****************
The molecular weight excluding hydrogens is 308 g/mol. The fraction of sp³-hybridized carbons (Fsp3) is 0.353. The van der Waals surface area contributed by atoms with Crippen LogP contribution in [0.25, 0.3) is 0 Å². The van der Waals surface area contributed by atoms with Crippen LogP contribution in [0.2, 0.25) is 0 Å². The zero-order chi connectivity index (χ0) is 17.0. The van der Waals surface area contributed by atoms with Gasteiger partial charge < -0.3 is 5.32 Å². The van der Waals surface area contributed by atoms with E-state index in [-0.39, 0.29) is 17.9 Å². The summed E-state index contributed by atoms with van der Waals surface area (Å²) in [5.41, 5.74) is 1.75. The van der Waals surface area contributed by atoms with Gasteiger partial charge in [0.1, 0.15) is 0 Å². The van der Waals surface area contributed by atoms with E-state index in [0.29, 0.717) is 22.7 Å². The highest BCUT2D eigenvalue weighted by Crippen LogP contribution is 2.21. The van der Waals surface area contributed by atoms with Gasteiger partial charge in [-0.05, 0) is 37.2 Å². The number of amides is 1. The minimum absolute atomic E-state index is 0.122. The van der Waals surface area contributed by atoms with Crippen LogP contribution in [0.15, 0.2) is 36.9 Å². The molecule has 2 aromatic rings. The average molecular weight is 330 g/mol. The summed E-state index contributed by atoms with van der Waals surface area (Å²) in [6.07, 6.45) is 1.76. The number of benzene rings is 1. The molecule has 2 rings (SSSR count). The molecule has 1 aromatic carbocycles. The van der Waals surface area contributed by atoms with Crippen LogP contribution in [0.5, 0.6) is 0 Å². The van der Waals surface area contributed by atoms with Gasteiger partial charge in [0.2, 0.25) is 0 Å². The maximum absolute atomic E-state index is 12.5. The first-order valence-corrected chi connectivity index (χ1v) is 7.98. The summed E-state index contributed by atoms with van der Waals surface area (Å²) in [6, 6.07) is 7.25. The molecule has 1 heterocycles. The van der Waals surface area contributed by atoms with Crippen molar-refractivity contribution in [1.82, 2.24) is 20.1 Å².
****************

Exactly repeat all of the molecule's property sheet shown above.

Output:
The molecular weight excluding hydrogens is 308 g/mol. The fraction of sp³-hybridized carbons (Fsp3) is 0.353. The van der Waals surface area contributed by atoms with Crippen LogP contribution in [0.25, 0.3) is 0 Å². The van der Waals surface area contributed by atoms with Crippen LogP contribution in [0.2, 0.25) is 0 Å². The zero-order chi connectivity index (χ0) is 17.0. The van der Waals surface area contributed by atoms with Gasteiger partial charge < -0.3 is 5.32 Å². The van der Waals surface area contributed by atoms with E-state index in [-0.39, 0.29) is 17.9 Å². The summed E-state index contributed by atoms with van der Waals surface area (Å²) in [5.41, 5.74) is 1.75. The van der Waals surface area contributed by atoms with Gasteiger partial charge in [0.1, 0.15) is 0 Å². The van der Waals surface area contributed by atoms with E-state index in [0.29, 0.717) is 22.7 Å². The highest BCUT2D eigenvalue weighted by Crippen LogP contribution is 2.21. The van der Waals surface area contributed by atoms with Gasteiger partial charge in [-0.05, 0) is 37.2 Å². The number of amides is 1. The minimum absolute atomic E-state index is 0.122. The van der Waals surface area contributed by atoms with Crippen LogP contribution in [0.15, 0.2) is 36.9 Å². The molecule has 2 aromatic rings. The average molecular weight is 330 g/mol. The summed E-state index contributed by atoms with van der Waals surface area (Å²) in [6.07, 6.45) is 1.76. The number of benzene rings is 1. The molecule has 2 rings (SSSR count). The molecule has 1 aromatic carbocycles. The van der Waals surface area contributed by atoms with Crippen LogP contribution in [0.5, 0.6) is 0 Å². The van der Waals surface area contributed by atoms with Gasteiger partial charge in [0.2, 0.25) is 0 Å². The maximum absolute atomic E-state index is 12.5. The first-order valence-corrected chi connectivity index (χ1v) is 7.98. The summed E-state index contributed by atoms with van der Waals surface area (Å²) in [6, 6.07) is 7.25. The molecule has 1 heterocycles. The van der Waals surface area contributed by atoms with Crippen molar-refractivity contribution in [1.82, 2.24) is 20.1 Å².